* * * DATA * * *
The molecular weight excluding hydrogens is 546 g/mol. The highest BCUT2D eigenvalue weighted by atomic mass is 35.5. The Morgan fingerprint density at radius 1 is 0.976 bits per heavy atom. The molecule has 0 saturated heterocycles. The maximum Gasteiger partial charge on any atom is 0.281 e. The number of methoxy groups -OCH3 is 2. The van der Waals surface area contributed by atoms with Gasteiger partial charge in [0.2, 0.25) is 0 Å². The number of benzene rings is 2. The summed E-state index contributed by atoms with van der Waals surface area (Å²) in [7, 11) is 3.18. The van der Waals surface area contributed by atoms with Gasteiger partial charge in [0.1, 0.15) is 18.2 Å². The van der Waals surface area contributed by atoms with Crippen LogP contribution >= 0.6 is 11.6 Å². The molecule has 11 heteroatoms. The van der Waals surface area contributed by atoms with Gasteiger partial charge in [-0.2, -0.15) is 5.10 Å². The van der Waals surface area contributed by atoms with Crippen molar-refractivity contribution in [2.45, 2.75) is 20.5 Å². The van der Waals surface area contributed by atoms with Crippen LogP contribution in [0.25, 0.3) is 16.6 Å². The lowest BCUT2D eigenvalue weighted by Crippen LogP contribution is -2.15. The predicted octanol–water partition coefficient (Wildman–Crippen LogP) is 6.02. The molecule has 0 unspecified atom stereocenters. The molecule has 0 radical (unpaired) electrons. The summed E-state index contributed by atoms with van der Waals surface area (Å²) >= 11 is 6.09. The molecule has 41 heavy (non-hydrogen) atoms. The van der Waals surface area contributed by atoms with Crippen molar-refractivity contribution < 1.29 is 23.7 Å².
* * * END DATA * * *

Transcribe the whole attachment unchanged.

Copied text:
The molecular weight excluding hydrogens is 546 g/mol. The highest BCUT2D eigenvalue weighted by atomic mass is 35.5. The Morgan fingerprint density at radius 1 is 0.976 bits per heavy atom. The molecule has 0 saturated heterocycles. The maximum Gasteiger partial charge on any atom is 0.281 e. The number of methoxy groups -OCH3 is 2. The van der Waals surface area contributed by atoms with Gasteiger partial charge in [0.2, 0.25) is 0 Å². The number of benzene rings is 2. The summed E-state index contributed by atoms with van der Waals surface area (Å²) in [7, 11) is 3.18. The van der Waals surface area contributed by atoms with Gasteiger partial charge in [0.1, 0.15) is 18.2 Å². The van der Waals surface area contributed by atoms with Crippen LogP contribution >= 0.6 is 11.6 Å². The molecule has 11 heteroatoms. The van der Waals surface area contributed by atoms with Gasteiger partial charge in [-0.2, -0.15) is 5.10 Å². The van der Waals surface area contributed by atoms with Crippen molar-refractivity contribution in [2.45, 2.75) is 20.5 Å². The van der Waals surface area contributed by atoms with Crippen LogP contribution in [0.25, 0.3) is 16.6 Å². The lowest BCUT2D eigenvalue weighted by Crippen LogP contribution is -2.15. The predicted octanol–water partition coefficient (Wildman–Crippen LogP) is 6.02. The molecule has 0 unspecified atom stereocenters. The molecule has 0 radical (unpaired) electrons. The summed E-state index contributed by atoms with van der Waals surface area (Å²) >= 11 is 6.09. The molecule has 41 heavy (non-hydrogen) atoms. The van der Waals surface area contributed by atoms with Crippen molar-refractivity contribution < 1.29 is 23.7 Å².